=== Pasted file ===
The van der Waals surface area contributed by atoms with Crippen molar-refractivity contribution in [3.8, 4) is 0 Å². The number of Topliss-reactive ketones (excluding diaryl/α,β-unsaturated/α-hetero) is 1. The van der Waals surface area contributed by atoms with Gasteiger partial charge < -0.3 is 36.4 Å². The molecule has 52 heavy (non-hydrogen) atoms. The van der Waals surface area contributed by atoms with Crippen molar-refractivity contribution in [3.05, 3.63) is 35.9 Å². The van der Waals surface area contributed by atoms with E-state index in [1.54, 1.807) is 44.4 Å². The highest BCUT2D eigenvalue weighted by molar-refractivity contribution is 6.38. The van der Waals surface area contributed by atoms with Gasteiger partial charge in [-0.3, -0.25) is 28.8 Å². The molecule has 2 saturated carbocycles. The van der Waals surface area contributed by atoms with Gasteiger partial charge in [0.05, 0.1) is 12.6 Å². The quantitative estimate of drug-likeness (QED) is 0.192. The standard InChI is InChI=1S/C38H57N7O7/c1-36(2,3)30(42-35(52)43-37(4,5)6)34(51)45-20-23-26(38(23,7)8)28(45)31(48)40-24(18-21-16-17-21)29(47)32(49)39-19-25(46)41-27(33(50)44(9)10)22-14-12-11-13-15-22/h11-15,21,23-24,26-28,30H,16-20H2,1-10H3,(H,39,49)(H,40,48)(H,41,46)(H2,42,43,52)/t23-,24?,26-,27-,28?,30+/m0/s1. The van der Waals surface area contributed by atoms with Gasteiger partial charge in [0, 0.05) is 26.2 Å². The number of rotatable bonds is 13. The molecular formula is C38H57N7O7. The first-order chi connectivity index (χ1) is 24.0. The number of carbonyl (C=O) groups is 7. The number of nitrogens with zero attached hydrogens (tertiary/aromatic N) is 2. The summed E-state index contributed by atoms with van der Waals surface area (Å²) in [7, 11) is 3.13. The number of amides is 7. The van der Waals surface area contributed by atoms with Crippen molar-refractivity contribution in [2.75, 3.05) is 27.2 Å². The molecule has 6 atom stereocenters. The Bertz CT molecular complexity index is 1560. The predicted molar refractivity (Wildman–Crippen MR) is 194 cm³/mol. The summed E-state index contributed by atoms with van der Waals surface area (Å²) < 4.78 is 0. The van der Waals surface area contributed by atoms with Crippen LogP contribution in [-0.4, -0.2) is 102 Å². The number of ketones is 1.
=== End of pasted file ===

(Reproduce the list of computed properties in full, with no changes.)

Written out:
The van der Waals surface area contributed by atoms with Crippen molar-refractivity contribution in [3.8, 4) is 0 Å². The number of Topliss-reactive ketones (excluding diaryl/α,β-unsaturated/α-hetero) is 1. The van der Waals surface area contributed by atoms with Gasteiger partial charge < -0.3 is 36.4 Å². The molecule has 52 heavy (non-hydrogen) atoms. The van der Waals surface area contributed by atoms with Crippen molar-refractivity contribution in [3.05, 3.63) is 35.9 Å². The van der Waals surface area contributed by atoms with E-state index in [1.54, 1.807) is 44.4 Å². The highest BCUT2D eigenvalue weighted by molar-refractivity contribution is 6.38. The van der Waals surface area contributed by atoms with Gasteiger partial charge in [-0.3, -0.25) is 28.8 Å². The molecule has 2 saturated carbocycles. The van der Waals surface area contributed by atoms with Gasteiger partial charge in [0.05, 0.1) is 12.6 Å². The quantitative estimate of drug-likeness (QED) is 0.192. The standard InChI is InChI=1S/C38H57N7O7/c1-36(2,3)30(42-35(52)43-37(4,5)6)34(51)45-20-23-26(38(23,7)8)28(45)31(48)40-24(18-21-16-17-21)29(47)32(49)39-19-25(46)41-27(33(50)44(9)10)22-14-12-11-13-15-22/h11-15,21,23-24,26-28,30H,16-20H2,1-10H3,(H,39,49)(H,40,48)(H,41,46)(H2,42,43,52)/t23-,24?,26-,27-,28?,30+/m0/s1. The van der Waals surface area contributed by atoms with Gasteiger partial charge in [0, 0.05) is 26.2 Å². The number of rotatable bonds is 13. The molecular formula is C38H57N7O7. The first-order chi connectivity index (χ1) is 24.0. The number of carbonyl (C=O) groups is 7. The number of nitrogens with zero attached hydrogens (tertiary/aromatic N) is 2. The summed E-state index contributed by atoms with van der Waals surface area (Å²) in [7, 11) is 3.13. The number of amides is 7. The van der Waals surface area contributed by atoms with Crippen molar-refractivity contribution in [2.75, 3.05) is 27.2 Å². The molecule has 6 atom stereocenters. The Bertz CT molecular complexity index is 1560. The predicted molar refractivity (Wildman–Crippen MR) is 194 cm³/mol. The summed E-state index contributed by atoms with van der Waals surface area (Å²) < 4.78 is 0. The van der Waals surface area contributed by atoms with Crippen LogP contribution in [-0.4, -0.2) is 102 Å². The number of ketones is 1.